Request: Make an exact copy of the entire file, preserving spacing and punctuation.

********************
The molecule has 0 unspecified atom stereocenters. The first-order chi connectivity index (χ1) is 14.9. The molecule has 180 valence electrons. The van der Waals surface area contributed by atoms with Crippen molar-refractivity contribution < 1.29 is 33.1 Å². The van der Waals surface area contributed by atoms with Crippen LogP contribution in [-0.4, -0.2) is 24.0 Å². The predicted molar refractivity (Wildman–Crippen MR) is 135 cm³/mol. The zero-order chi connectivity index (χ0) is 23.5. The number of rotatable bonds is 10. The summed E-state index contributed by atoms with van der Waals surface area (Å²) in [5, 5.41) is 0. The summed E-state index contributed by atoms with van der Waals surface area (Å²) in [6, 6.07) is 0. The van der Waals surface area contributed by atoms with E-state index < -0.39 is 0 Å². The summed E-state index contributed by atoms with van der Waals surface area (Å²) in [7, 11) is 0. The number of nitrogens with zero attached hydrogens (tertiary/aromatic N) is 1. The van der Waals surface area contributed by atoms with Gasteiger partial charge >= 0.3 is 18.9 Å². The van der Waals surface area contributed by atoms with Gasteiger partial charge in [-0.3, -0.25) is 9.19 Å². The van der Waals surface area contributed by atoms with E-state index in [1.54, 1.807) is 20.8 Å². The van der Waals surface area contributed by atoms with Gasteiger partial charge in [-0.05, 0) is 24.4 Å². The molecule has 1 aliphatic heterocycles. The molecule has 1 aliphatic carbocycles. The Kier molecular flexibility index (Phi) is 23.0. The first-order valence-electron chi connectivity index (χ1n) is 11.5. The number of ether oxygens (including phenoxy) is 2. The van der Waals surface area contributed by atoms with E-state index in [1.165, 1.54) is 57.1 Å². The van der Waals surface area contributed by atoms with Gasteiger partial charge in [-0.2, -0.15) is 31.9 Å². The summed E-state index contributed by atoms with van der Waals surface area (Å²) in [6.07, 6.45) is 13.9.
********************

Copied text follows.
The molecule has 0 unspecified atom stereocenters. The first-order chi connectivity index (χ1) is 14.9. The molecule has 180 valence electrons. The van der Waals surface area contributed by atoms with Crippen molar-refractivity contribution < 1.29 is 33.1 Å². The van der Waals surface area contributed by atoms with Crippen LogP contribution in [-0.4, -0.2) is 24.0 Å². The predicted molar refractivity (Wildman–Crippen MR) is 135 cm³/mol. The zero-order chi connectivity index (χ0) is 23.5. The number of rotatable bonds is 10. The summed E-state index contributed by atoms with van der Waals surface area (Å²) in [5, 5.41) is 0. The summed E-state index contributed by atoms with van der Waals surface area (Å²) in [6, 6.07) is 0. The van der Waals surface area contributed by atoms with E-state index < -0.39 is 0 Å². The summed E-state index contributed by atoms with van der Waals surface area (Å²) in [7, 11) is 0. The number of nitrogens with zero attached hydrogens (tertiary/aromatic N) is 1. The van der Waals surface area contributed by atoms with Gasteiger partial charge >= 0.3 is 18.9 Å². The van der Waals surface area contributed by atoms with Gasteiger partial charge in [-0.3, -0.25) is 9.19 Å². The van der Waals surface area contributed by atoms with E-state index in [1.54, 1.807) is 20.8 Å². The van der Waals surface area contributed by atoms with Gasteiger partial charge in [-0.05, 0) is 24.4 Å². The molecule has 1 aliphatic heterocycles. The molecule has 1 aliphatic carbocycles. The Kier molecular flexibility index (Phi) is 23.0. The first-order valence-electron chi connectivity index (χ1n) is 11.5. The number of ether oxygens (including phenoxy) is 2. The van der Waals surface area contributed by atoms with E-state index in [1.165, 1.54) is 57.1 Å². The van der Waals surface area contributed by atoms with Gasteiger partial charge in [-0.2, -0.15) is 31.9 Å². The summed E-state index contributed by atoms with van der Waals surface area (Å²) in [6.07, 6.45) is 13.9.